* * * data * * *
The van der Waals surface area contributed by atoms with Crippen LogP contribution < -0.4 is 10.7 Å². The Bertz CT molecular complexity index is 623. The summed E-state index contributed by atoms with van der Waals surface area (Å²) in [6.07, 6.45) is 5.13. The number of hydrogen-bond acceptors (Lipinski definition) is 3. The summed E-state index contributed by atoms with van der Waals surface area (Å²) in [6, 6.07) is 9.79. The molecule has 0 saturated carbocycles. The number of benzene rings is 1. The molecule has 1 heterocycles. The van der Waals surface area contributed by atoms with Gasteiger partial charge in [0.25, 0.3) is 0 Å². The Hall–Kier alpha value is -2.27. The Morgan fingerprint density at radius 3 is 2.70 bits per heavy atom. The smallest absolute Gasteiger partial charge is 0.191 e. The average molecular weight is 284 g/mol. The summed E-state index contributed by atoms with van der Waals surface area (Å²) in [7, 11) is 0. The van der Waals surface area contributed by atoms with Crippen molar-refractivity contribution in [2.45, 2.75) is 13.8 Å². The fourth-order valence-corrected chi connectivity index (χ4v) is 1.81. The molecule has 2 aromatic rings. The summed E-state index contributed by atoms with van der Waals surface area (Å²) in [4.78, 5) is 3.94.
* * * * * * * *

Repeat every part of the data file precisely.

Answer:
The van der Waals surface area contributed by atoms with Crippen LogP contribution < -0.4 is 10.7 Å². The Bertz CT molecular complexity index is 623. The summed E-state index contributed by atoms with van der Waals surface area (Å²) in [6.07, 6.45) is 5.13. The number of hydrogen-bond acceptors (Lipinski definition) is 3. The summed E-state index contributed by atoms with van der Waals surface area (Å²) in [6, 6.07) is 9.79. The molecule has 0 saturated carbocycles. The number of benzene rings is 1. The molecule has 1 heterocycles. The van der Waals surface area contributed by atoms with Gasteiger partial charge in [0.25, 0.3) is 0 Å². The Hall–Kier alpha value is -2.27. The Morgan fingerprint density at radius 3 is 2.70 bits per heavy atom. The smallest absolute Gasteiger partial charge is 0.191 e. The average molecular weight is 284 g/mol. The summed E-state index contributed by atoms with van der Waals surface area (Å²) in [7, 11) is 0. The van der Waals surface area contributed by atoms with Crippen molar-refractivity contribution in [2.45, 2.75) is 13.8 Å². The fourth-order valence-corrected chi connectivity index (χ4v) is 1.81. The molecule has 2 aromatic rings. The summed E-state index contributed by atoms with van der Waals surface area (Å²) in [4.78, 5) is 3.94.